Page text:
Mainly working alone, it’s hard motivating yourself every single day. Well Grounded doesn’t exist to make money. It exists to make enough money to do what it needs to do to affect social change.

Some days, it took every fibre of my being not to just hide under the cover and watch back-to-back box-sets. Sometimes, I failed in this pursuit (I mean, have you seen Billions?). But most of the time, the thought of what we were trying to achieve was all I needed to get into gear every day. That, and black coffee.

You work in a world where Social Enterprise is the norm – do you connect with and gain support from other altruistic organisations?

Yes. I’m passionate about social enterprise and lucky enough to have a great network of social businesses around me. We are involved in programmes such as UnLtd, Clear Village, School for Social Entrepreneurs and Beyond Business at the Bromley by Bow Centre. All of which incubate and support new social enterprises.

We are also delivering a service that is changing lives, and luckily there are organisations keen to support this work. In our first year we received start up funding from Investec, Prudential, National Express, UBS & Lloyds Bank. We are keen to continue to work with partners who are committed to providing sustainable employment opportunities for Londoners. So get in touch if you are reading please!

Hospitality skills are often learnt ‘on the job’. It is one of the few professions you can walk into without formal tertiary education, an apprenticeship or any level of experience. Has the relatively easy access to this industry played a positive role in the development of the Well Grounded model?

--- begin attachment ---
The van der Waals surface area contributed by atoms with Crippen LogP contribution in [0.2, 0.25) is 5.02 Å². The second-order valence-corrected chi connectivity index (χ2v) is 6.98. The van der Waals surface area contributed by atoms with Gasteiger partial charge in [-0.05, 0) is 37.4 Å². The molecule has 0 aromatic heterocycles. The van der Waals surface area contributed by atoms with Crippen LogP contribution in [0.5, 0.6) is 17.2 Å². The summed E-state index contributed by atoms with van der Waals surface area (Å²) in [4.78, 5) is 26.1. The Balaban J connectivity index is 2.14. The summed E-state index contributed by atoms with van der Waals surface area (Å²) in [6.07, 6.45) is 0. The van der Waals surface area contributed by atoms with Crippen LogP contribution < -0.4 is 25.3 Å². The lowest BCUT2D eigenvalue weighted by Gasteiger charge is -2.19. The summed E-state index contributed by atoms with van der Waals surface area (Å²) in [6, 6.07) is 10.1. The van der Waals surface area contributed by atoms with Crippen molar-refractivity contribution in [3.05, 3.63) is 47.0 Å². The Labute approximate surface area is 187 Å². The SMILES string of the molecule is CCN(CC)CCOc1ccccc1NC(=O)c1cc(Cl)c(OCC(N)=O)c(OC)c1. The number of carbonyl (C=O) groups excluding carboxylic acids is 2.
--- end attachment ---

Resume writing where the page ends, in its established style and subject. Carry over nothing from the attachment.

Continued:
In a way. The fact that skills can be ‘learnt’ on the job is brilliant. It means that with the right support and development we can transition those with few qualifications into the industry. But I do believe that working in hospitality takes a really sophisticated series of skills, qualities and strengths that sometimes aren’t recognised.

Historically, society valued hospitality as a job of the highest accolade. And now I worry that value is diminishing in the public eye. Every single day most people access some kind of hospitality; it can make or break your day. I believe that it is our role to raise the profile of hospitality. That’s why our work at an education level is so vital.

Without progression, both financial and skills based, we may lose some great people that could prosper and benefit the industry.